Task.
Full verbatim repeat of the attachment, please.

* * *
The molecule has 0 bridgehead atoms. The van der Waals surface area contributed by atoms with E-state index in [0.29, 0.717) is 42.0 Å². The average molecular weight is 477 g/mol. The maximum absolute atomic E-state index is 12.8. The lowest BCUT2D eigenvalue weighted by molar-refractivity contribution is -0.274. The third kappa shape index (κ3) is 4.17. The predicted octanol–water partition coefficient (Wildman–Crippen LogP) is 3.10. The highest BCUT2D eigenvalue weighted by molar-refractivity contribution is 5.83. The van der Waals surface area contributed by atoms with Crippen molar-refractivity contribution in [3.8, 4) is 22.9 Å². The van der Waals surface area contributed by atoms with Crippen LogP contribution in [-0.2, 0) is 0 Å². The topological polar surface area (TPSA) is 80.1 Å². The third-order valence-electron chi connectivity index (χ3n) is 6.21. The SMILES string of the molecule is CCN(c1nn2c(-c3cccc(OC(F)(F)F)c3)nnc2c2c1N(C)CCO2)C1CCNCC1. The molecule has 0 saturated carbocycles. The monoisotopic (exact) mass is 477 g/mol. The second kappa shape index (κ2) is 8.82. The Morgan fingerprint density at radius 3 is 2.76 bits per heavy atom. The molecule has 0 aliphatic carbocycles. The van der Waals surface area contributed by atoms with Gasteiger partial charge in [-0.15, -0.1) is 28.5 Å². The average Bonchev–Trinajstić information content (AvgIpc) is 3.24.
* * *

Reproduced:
The molecule has 0 bridgehead atoms. The van der Waals surface area contributed by atoms with E-state index in [0.29, 0.717) is 42.0 Å². The average molecular weight is 477 g/mol. The maximum absolute atomic E-state index is 12.8. The lowest BCUT2D eigenvalue weighted by molar-refractivity contribution is -0.274. The third kappa shape index (κ3) is 4.17. The predicted octanol–water partition coefficient (Wildman–Crippen LogP) is 3.10. The highest BCUT2D eigenvalue weighted by molar-refractivity contribution is 5.83. The van der Waals surface area contributed by atoms with Crippen molar-refractivity contribution in [3.8, 4) is 22.9 Å². The van der Waals surface area contributed by atoms with Crippen LogP contribution in [-0.2, 0) is 0 Å². The topological polar surface area (TPSA) is 80.1 Å². The third-order valence-electron chi connectivity index (χ3n) is 6.21. The SMILES string of the molecule is CCN(c1nn2c(-c3cccc(OC(F)(F)F)c3)nnc2c2c1N(C)CCO2)C1CCNCC1. The molecule has 0 saturated carbocycles. The monoisotopic (exact) mass is 477 g/mol. The second kappa shape index (κ2) is 8.82. The Morgan fingerprint density at radius 3 is 2.76 bits per heavy atom. The molecule has 0 aliphatic carbocycles. The van der Waals surface area contributed by atoms with Gasteiger partial charge in [-0.15, -0.1) is 28.5 Å². The average Bonchev–Trinajstić information content (AvgIpc) is 3.24.